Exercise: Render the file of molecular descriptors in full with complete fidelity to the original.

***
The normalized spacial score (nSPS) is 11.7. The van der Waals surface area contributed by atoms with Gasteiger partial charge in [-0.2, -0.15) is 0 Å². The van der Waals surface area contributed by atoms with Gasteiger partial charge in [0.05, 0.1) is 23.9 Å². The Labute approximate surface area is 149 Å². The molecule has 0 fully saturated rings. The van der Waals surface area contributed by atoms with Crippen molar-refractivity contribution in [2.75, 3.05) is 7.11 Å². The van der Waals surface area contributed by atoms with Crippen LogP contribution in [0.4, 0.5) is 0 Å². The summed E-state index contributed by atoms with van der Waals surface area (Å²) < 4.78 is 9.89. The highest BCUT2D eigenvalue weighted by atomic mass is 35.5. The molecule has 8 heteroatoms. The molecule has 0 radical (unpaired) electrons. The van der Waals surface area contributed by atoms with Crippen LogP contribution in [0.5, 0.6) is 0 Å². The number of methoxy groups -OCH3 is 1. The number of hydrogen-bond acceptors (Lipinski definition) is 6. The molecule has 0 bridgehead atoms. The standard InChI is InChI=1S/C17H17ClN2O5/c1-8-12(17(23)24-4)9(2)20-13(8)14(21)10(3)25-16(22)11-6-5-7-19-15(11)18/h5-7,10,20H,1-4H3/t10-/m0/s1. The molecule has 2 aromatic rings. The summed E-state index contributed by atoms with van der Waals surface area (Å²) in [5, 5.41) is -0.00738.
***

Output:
The normalized spacial score (nSPS) is 11.7. The van der Waals surface area contributed by atoms with Gasteiger partial charge in [-0.2, -0.15) is 0 Å². The van der Waals surface area contributed by atoms with Gasteiger partial charge in [0.05, 0.1) is 23.9 Å². The Labute approximate surface area is 149 Å². The molecule has 0 fully saturated rings. The van der Waals surface area contributed by atoms with Crippen molar-refractivity contribution in [2.75, 3.05) is 7.11 Å². The van der Waals surface area contributed by atoms with Crippen LogP contribution in [0.4, 0.5) is 0 Å². The summed E-state index contributed by atoms with van der Waals surface area (Å²) < 4.78 is 9.89. The highest BCUT2D eigenvalue weighted by atomic mass is 35.5. The molecule has 8 heteroatoms. The molecule has 0 radical (unpaired) electrons. The van der Waals surface area contributed by atoms with Crippen LogP contribution in [0.5, 0.6) is 0 Å². The number of methoxy groups -OCH3 is 1. The number of hydrogen-bond acceptors (Lipinski definition) is 6. The molecule has 0 bridgehead atoms. The standard InChI is InChI=1S/C17H17ClN2O5/c1-8-12(17(23)24-4)9(2)20-13(8)14(21)10(3)25-16(22)11-6-5-7-19-15(11)18/h5-7,10,20H,1-4H3/t10-/m0/s1. The molecule has 2 aromatic rings. The summed E-state index contributed by atoms with van der Waals surface area (Å²) in [5, 5.41) is -0.00738.